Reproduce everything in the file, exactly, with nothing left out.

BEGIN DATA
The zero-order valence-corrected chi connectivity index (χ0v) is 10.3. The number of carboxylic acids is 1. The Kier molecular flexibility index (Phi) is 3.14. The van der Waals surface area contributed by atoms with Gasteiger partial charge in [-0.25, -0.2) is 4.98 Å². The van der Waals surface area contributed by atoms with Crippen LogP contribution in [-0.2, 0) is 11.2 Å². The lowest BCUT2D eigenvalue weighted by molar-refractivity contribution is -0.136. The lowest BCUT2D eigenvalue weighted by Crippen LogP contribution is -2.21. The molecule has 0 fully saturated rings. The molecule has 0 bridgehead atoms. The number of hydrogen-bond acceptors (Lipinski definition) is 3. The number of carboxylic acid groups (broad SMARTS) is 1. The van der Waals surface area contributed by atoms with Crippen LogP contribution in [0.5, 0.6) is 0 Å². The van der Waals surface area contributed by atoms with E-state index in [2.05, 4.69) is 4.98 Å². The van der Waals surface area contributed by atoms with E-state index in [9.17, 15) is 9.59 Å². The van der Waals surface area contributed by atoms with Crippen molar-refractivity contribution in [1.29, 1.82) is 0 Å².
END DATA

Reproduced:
The zero-order valence-corrected chi connectivity index (χ0v) is 10.3. The number of carboxylic acids is 1. The Kier molecular flexibility index (Phi) is 3.14. The van der Waals surface area contributed by atoms with Gasteiger partial charge in [-0.25, -0.2) is 4.98 Å². The van der Waals surface area contributed by atoms with Crippen LogP contribution in [-0.2, 0) is 11.2 Å². The lowest BCUT2D eigenvalue weighted by molar-refractivity contribution is -0.136. The lowest BCUT2D eigenvalue weighted by Crippen LogP contribution is -2.21. The molecule has 0 fully saturated rings. The molecule has 0 bridgehead atoms. The number of hydrogen-bond acceptors (Lipinski definition) is 3. The number of carboxylic acid groups (broad SMARTS) is 1. The van der Waals surface area contributed by atoms with Crippen LogP contribution in [0.5, 0.6) is 0 Å². The van der Waals surface area contributed by atoms with E-state index in [2.05, 4.69) is 4.98 Å². The van der Waals surface area contributed by atoms with E-state index in [9.17, 15) is 9.59 Å². The van der Waals surface area contributed by atoms with Crippen molar-refractivity contribution in [1.29, 1.82) is 0 Å².